Sunday, March 20, 2005

Y Kant Nick Read?

The scintillating and bookwise Dr. S posted a comment to my last entry in which she heartily recommended a new book by Jonathan Safran Foer (I assume she means this one). I'd love to read it; I'd love to read everything. Sadly, as you watch the titles drop like flies from that "On My Nightstand" roll-call in the right-hand margin, you'd be wrong to get the idea that I am finishing these tomes. Great Expectations started deliciously, and my long-distance love-button and I were trying to read it in tandem, but he lapped me a long time ago and I can't catch up.

I have been relishing The Divine Husband by Francisco Goldman even more. It's a tantalizing, perversely embellished, and wittily historical story about two young novitiate nuns in 19th-century Guatemala and their rebellious libidos, acrid jealousies, religious confusions, and their intersections with various real-life characters from that volatile moment in Central American history. If I'm making it sound dry, it isn't. Read the first page or two, and you're in. But I'm still having the Jabba problem, so I haven't picked it up again in three weeks.

The one book I did finish recently was another academic read, D.N. Rodowick's Gilles Deleuze's Time Machine (pictured above), which is a sort of graduated explication of Deleuze's theories of film, as propounded in his pair of famous Cinema books. Rodowick is a more than reliable Virgil if you're still trying to keep all of Deleuze's dazzling but dizzying categories straight in your mind; at the same time, it's not the kind of book you can read instead of the Cinema volumes, because Rodowick's translations and expansions already assume that you've made your own first pass through Deleuze (even if it was a slightly bewildered one, which, c'mon, is likely). So, I recommend the book, but it's kind of got limited appeal.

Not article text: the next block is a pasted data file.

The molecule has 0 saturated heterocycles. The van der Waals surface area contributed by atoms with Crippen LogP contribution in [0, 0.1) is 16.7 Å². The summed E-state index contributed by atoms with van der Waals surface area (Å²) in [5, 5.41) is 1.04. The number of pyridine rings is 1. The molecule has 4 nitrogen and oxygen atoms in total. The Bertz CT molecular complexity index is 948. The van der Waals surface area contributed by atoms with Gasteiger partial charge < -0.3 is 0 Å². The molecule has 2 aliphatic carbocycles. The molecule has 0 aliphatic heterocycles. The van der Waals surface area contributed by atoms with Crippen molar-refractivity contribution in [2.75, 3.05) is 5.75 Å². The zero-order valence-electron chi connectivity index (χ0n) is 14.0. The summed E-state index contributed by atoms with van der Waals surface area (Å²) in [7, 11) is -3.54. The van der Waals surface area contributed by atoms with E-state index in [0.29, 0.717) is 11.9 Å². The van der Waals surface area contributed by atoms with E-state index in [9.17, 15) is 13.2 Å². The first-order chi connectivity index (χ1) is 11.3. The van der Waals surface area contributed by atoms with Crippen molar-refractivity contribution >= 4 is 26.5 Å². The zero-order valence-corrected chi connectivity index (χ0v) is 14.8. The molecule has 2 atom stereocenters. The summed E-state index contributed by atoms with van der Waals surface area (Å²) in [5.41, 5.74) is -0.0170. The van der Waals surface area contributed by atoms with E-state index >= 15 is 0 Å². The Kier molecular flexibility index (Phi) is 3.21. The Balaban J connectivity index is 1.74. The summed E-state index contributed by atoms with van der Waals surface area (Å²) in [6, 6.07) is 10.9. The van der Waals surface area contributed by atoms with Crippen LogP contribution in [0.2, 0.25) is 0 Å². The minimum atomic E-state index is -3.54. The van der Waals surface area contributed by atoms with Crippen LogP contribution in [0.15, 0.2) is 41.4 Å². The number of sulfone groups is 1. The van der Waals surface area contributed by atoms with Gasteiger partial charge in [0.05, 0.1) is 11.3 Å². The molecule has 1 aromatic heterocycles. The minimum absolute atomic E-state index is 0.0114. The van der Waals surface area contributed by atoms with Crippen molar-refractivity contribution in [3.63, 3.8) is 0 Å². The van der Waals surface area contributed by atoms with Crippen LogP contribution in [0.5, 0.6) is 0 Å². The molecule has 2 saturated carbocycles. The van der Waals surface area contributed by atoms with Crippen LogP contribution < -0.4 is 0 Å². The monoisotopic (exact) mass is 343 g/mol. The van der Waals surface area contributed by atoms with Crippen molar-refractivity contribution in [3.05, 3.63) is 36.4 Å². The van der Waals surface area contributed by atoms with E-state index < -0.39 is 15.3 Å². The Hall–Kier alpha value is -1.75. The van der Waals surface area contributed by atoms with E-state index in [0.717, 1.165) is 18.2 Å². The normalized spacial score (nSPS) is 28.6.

Plus it's not what you wanna take with you on Spring Break. If I had my druthers right now, I'd sail through the rest of Divine Husband and quench my desire to read a good play, which I haven't done in a while: piling up in my living room, I've got Jean Genet's The Screens (think The Battle of Algiers as staged by Artaud), John Guare's Landscape of the Body (a personal fave of Tony Kushner, apparently), and the collected works of Maria Irene Fornès. With the Pulitzer announcements just around the corner, I always get a hankering to read good plays. They're amazing, and they're short.

What's everyone else reading?

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Blogger Dr. S said...


Sebald's The Emigrants; The Autobiography of Malcolm X; Eliot's Middlemarch. Those are for class. (How good is my life? How lucky are my kids?)

Norma Clarke's Ambitious Heights: Writing, Friendship, Love -- The Jewsbury Sisters, Felicia Hemans, and Jane Carlyle (Yes, that's all one title -- may I never have a title like that, you know, other than my dissertation title.)